Both Look Great But Behave Differently: Solid and engineered floors are designed for beauty and durability. Solid wood has a tendency to expand and contract. That’s why installers generally leave a small gap between the floor and the walls that can accommodate this movement. It’s normal. That expansion and contraction, however, means that solid wood is less desirable in areas that experience high humidity—or changes in humidity (basement areas, come to mind). Engineered wood floors are generally more resistant to moisture. Unlike solid hardwood, engineered hardwood can be installed over concrete under the right conditions.

Cost Comparison: There is an assumption that natural hardwood flooring is more expensive, but that really depends on the kind of hardwood that’s being used. Some exotic hardwoods do tend to cost more. Popular strains (such as maple) can also be a bit more costly. Engineered flooring is also faster and easier to install, so that can affect pricing. But in some cases, there’s just not much difference in the cost.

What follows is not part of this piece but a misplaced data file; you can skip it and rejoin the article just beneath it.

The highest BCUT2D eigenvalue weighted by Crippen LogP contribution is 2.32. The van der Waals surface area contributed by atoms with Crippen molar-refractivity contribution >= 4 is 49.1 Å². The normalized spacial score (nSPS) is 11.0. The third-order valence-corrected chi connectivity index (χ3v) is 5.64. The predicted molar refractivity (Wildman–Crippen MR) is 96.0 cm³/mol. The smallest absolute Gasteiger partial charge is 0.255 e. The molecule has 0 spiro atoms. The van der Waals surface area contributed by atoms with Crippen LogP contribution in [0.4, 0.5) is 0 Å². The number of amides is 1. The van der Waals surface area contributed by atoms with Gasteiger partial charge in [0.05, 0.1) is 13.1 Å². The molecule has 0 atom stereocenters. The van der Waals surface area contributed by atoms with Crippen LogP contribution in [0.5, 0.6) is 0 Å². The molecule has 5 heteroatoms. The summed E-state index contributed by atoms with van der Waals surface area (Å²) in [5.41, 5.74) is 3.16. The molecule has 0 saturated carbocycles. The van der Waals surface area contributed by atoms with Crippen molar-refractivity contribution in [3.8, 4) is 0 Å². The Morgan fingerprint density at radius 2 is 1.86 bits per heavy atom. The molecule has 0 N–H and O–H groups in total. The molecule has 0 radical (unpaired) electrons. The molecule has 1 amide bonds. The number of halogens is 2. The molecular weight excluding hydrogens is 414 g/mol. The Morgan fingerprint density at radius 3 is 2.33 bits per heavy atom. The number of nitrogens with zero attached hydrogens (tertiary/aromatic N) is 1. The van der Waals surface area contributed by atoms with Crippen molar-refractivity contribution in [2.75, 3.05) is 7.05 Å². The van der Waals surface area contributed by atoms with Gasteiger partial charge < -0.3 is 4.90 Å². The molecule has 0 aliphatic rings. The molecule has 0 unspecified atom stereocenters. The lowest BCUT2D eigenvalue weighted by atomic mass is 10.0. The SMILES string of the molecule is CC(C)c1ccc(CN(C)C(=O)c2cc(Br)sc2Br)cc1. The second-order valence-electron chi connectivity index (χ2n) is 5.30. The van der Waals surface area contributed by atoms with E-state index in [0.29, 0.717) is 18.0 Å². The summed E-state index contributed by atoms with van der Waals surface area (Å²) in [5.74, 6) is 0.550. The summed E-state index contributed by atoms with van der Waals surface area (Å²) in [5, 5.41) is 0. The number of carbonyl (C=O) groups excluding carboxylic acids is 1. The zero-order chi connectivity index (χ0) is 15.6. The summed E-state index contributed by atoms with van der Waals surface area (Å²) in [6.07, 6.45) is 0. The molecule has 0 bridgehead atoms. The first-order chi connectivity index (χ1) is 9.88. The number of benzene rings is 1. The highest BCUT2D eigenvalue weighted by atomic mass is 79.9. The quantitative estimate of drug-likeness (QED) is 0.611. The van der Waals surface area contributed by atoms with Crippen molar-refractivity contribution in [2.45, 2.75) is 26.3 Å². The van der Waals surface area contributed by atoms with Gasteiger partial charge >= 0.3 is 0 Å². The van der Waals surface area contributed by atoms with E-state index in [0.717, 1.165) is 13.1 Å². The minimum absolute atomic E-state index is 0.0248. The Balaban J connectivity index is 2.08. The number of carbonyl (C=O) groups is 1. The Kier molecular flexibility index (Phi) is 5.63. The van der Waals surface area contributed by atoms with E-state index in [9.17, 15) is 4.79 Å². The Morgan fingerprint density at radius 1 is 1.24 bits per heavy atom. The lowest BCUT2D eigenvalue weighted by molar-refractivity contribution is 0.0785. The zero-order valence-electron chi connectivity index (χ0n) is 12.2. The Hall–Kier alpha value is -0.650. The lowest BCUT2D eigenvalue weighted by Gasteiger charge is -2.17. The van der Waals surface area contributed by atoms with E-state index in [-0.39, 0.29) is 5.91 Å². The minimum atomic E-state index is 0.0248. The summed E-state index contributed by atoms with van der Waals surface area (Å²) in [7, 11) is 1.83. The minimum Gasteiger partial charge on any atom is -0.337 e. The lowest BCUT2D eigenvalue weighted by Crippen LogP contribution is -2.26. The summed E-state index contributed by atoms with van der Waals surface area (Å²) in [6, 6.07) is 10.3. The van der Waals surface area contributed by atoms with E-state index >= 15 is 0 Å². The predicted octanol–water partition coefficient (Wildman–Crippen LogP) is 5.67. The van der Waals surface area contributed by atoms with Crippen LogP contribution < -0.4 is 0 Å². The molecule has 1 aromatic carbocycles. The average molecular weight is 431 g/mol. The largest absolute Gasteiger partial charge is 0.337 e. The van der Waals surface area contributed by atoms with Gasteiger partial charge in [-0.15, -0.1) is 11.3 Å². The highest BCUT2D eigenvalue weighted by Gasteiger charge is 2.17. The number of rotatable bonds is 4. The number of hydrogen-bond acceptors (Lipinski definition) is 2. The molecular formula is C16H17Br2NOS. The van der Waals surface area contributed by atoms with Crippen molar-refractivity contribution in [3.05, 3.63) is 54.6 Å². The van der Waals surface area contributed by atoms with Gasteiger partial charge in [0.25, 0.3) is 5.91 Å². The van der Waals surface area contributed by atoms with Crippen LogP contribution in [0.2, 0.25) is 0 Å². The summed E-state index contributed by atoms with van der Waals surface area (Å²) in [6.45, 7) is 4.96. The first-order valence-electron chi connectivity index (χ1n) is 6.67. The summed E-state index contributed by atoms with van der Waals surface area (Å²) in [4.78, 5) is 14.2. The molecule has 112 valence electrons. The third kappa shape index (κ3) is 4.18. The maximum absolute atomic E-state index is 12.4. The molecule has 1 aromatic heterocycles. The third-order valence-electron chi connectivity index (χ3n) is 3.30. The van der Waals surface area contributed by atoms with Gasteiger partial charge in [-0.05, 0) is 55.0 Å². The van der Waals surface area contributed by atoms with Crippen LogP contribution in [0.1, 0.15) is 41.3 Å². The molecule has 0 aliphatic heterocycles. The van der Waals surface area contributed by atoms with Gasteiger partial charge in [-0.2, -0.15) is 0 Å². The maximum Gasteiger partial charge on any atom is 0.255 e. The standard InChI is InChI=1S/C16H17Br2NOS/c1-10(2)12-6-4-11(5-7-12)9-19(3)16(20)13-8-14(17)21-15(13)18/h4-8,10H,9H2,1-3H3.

What about the subjective side of things? If you simply prefer the look and feel of 100 percent natural hardwood (and there are a lot of people who do), that’s probably the direction you should go. Both types of flooring are extremely durable. Engineered flooring may hold up somewhat better against some kinds of wear (dog toenails, for instance!). But it’s not as if your natural flooring will wear out over night—and it can be refinished.

If humidity and moisture aren’t issues, and if you simply like the look and feel of completely natural wood, and you’re happy with the price—100 percent natural may be the way to go. On the other hand, don’t be afraid of engineered flooring either. The quality, durability, and performance you require will still be there.